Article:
The Words of the Ben-Zvi Family

Jerusalem Peace and Security Forum: Israel's Plan B for Solving the Israeli-Palestinian Crisis

Hod Ben-Zvi
April 13, 2014

Jerusalem, Israel -- Prof. Eliezer Glaubach, president of the Jerusalem Peace and Security Forum, opened the April 13, 2014, discussion on the central political issue of conflicts in the Middle East and Israel's "plan B" for solving the Israeli-Palestinian crisis in the face of the failure of US Secretary of State John's Kerry's efforts.

Albert Einstein once said that the world is a dangerous place to live in, not because of those who do evil but because of those who do not do anything about it. The purpose of this forum was to examine the current situation and to suggest a future plan in the belief that seeds sown for peace now will bear fruits in the future.

Dr. Mordechai Kedar, from the Department of Arabic Literature in Bar-Ilan University, focused on the gap between the western way of thinking and oriental culture, pointing out that loyalty in the orient and in the Arab world is based on a sense of belonging to the tribe rather than to the nation. He used the example of the civil war in Syria to prove his point. Kedar sees the Palestinian people as a group of tribes and clans rather than a nation. Since this is the case, he claimed that the western approach of negotiations with a Palestinian leader who, according to Kedar, does not represent all the Palestinians is wrong. Israel and the world should recognize and support local leadership in the Arab Palestinian population centers who desire lasting peaceful relations in order to promote a foundation of eight independent city-states: The eight Palestinian city-states would include the areas of Jenin, Nablus, Ramallah, Jericho, Tul-Karm, Kalkilya, the Arab part of Hebron and the Gaza strip (which has existed separately since June 2007). Local residents would become citizens of these eight independent emirates, and Israel should cooperate economically with these emirates. However, he did not include the Arabs who lived in Jerusalem in his solution.

Mr. Dani Rubinstein, a journalist and a lecturer at the Hebrew University in Jerusalem, agreed with Kedar that among Palestinians the tribal structure is very strong. The Syria civil war is an example of a war between tribes, regardless of national boundaries. However, Rubinstein argued that Palestinian nationalism is the unifying factor for all the Palestinian tribes. "Half of the Palestinian people became refugees in 1948, and the Nakba narrative became a unifying factor" (Nakba describes the 1948 Palestinian exodus and means "plight" and "catastrophe"). Rubinstein supports the two-states solutions and sees no other route for peace. Interestingly, Rubinstein suggested a three-states solution, including Jordan because the border with Jordan is an artificial border, and a long-term, stable solution with the Palestinians must include Jordan.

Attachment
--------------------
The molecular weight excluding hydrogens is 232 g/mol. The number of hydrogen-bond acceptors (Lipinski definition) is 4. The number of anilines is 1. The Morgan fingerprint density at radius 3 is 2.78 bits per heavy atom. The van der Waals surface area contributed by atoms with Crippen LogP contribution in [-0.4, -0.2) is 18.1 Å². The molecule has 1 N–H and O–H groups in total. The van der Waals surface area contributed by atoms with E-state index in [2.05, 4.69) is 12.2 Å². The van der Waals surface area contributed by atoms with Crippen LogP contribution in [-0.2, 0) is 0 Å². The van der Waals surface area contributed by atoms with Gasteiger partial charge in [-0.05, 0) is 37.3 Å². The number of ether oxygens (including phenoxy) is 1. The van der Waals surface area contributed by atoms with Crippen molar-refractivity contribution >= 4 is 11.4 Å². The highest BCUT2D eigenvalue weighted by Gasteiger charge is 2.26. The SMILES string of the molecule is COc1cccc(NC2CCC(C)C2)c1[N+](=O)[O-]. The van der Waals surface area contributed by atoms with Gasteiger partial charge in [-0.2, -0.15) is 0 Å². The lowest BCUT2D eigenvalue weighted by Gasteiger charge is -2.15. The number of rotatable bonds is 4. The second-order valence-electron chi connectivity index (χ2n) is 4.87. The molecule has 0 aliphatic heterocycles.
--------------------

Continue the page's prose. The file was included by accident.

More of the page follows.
Dr. Arie Geronik from the Department of Sociology, Political Science and Communication at the Open University of Israel said that he has learned from the Israeli author Amos Oz to differentiate between the war with the Palestinians and the war against Islamic fundamentalism. He said the solution for the conflict with the Palestinians is the "two-states" solution. Geronik suggested that fear of a second war prevents finding a solution for the first war.Therefore, any framework for peace between Israel and the Palestinians should include the entire Middle East.

Mr. Pinhas Inbari, a senior analyst at the Jerusalem Center for Public Affairs,claimed that the peace process between the Israelis and Palestinians under the patronage of the Americans keeps coming to a dead end because of the cultural gap between the Americans and the Middle East. In contrast, the solution should be worked out bilaterally between those who live in the Middle East and are acquainted with the mentality of the region, namely Israel and the Arab Peace Initiative. The two sides should seriously work together, away from the influence of the media, to find a solution. Once an agreement is formulated, it can be offered to the Americans for support.

Mr. Calev Ben-Dor from the Strategic Affairs Division in the Ministry of Foreign Affairs discussed questions which Israel must answers: do we want one country or two … or three? Which is better: a permanent agreement or an interim agreement? Who will be the partner on the other side: Hamas or PLO?